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BJPsych Bulletin
  • ISSN: 0955-6036
  • EISSN: 1472-1473
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New procedure for submitting letters

  • Patricia Casey and Jonathan Pimm
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eLetters

Conversion Therapy and the LGBT community: the role of the College now?

annie bartlett, Professor of Offender Healthcare, SGUL
26 July 2018

The history of the relationship between the LGBT community and psychiatry has not been a happy one, reflecting but also at times reinforcing hostile social attitudes. More recently, both psychiatry and psychological therapies have been at pains to distance themselves from previous discriminatory practice and align themselves with more contemporary understandings of diverse sexual identities and behaviour. The College and other bodies such as the UKCP have developed clear statements on sexual orientation and the issue of conversion therapy in particular, pointing out that it does not work, can create distress and should not to be undertaken (UK Council for Psychotherapy, British Psychoanalytic Council, Royal College of Psychiatrists, et al (2014) Conversion Therapy: Consensus Statement. UK Council for Psychotherapy).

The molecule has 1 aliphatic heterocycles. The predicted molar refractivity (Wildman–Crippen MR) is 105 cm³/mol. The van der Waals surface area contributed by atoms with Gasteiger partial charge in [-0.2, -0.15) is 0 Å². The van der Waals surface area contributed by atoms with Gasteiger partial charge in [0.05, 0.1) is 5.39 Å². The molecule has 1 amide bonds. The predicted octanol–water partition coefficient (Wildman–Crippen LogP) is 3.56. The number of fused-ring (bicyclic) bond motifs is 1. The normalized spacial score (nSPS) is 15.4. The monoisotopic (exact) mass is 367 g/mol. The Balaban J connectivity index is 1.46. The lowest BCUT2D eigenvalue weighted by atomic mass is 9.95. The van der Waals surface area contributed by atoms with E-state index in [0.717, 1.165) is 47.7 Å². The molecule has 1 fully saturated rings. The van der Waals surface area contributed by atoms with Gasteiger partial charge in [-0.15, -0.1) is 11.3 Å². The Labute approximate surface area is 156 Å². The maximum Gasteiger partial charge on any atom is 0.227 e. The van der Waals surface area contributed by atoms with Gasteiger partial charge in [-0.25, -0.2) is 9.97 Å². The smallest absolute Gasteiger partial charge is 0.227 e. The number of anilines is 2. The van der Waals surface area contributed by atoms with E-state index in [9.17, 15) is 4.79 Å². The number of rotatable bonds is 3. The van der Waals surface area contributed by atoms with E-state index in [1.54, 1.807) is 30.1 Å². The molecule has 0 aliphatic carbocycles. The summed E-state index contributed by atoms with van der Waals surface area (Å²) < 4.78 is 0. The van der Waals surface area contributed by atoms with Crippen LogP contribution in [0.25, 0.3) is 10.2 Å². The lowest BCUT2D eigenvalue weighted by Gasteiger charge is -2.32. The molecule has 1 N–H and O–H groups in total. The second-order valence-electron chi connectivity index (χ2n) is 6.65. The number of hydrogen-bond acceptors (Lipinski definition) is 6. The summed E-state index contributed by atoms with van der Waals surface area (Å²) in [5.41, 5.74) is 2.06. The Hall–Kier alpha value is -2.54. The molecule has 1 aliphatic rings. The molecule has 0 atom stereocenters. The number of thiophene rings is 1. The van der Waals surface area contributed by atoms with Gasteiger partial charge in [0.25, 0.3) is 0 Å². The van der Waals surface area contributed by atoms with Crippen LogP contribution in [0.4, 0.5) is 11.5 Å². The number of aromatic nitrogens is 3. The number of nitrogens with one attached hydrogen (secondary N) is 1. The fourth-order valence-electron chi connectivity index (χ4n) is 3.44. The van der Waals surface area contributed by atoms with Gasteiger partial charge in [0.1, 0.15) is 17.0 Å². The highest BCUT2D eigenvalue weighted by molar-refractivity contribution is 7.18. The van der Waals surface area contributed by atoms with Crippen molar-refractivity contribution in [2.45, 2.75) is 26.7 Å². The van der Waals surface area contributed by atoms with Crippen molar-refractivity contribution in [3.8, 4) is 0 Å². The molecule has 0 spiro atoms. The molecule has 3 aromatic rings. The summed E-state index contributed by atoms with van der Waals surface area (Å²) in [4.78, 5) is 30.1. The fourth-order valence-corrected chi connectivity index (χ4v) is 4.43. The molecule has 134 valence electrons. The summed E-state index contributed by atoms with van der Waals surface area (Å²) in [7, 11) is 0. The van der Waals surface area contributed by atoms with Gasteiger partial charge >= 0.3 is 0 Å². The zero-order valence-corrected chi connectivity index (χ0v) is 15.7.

This position on conversion therapy is echoed in the raft of 75 measures announced recently by Women and Equalities Minister Penny Mordant, based on the results of the largest survey of LGBT people ever undertaken. The measures are designed to create a more inclusive society, in which, amongst other things, individuals of any sexual persuasion may feel able to hold hands in public without fear of ridicule or attack (Hansard HC Deb, 3 July 2018, cWS). That a conservative government has launched such an initiative seems remarkable to those of us able to remember Section 28 brought in by the Thatcher government 30 years ago (Local Government Act 1988).

But, we should be mindful as a profession that some practitioners may not be so sympathetic to this direction of travel. Not so long ago a significant proportion of psychiatrists and therapists, 4%, were still prepared to to treat individuals for their gay and lesbian identities (Annie Bartlett, Glenn Smith and Michael King The response of mental health professionals to clients seeking help to change or redirect same-sex sexual orientation BMC Psychiatry 2009 9:11https://doi.org/10.1186/1471-244X-9-11) . It is not clear how much this has changed, if at all, on the ground. Equally, it is still very easy to locate reparative therapy options on the Internet, a common port of call for those wanting some help negotiating same sex sexual preferences. A quick search picks up, amongst others, Nicolosi’s web site which continues to say “If gay doesn't define you you don’t have to be gay” accompanied by claims of treatment efficacy, in line with the views he so publicly expressed until his death in 2017 (https://www.josephnicolosi.com). He recommended reparative therapy, said it worked and should be offered as a psychological therapy. The number of individuals currently involved with reparative therapy is unclear and seems likely to be difficult to establish as recent medical and political pronouncements may well drive it underground.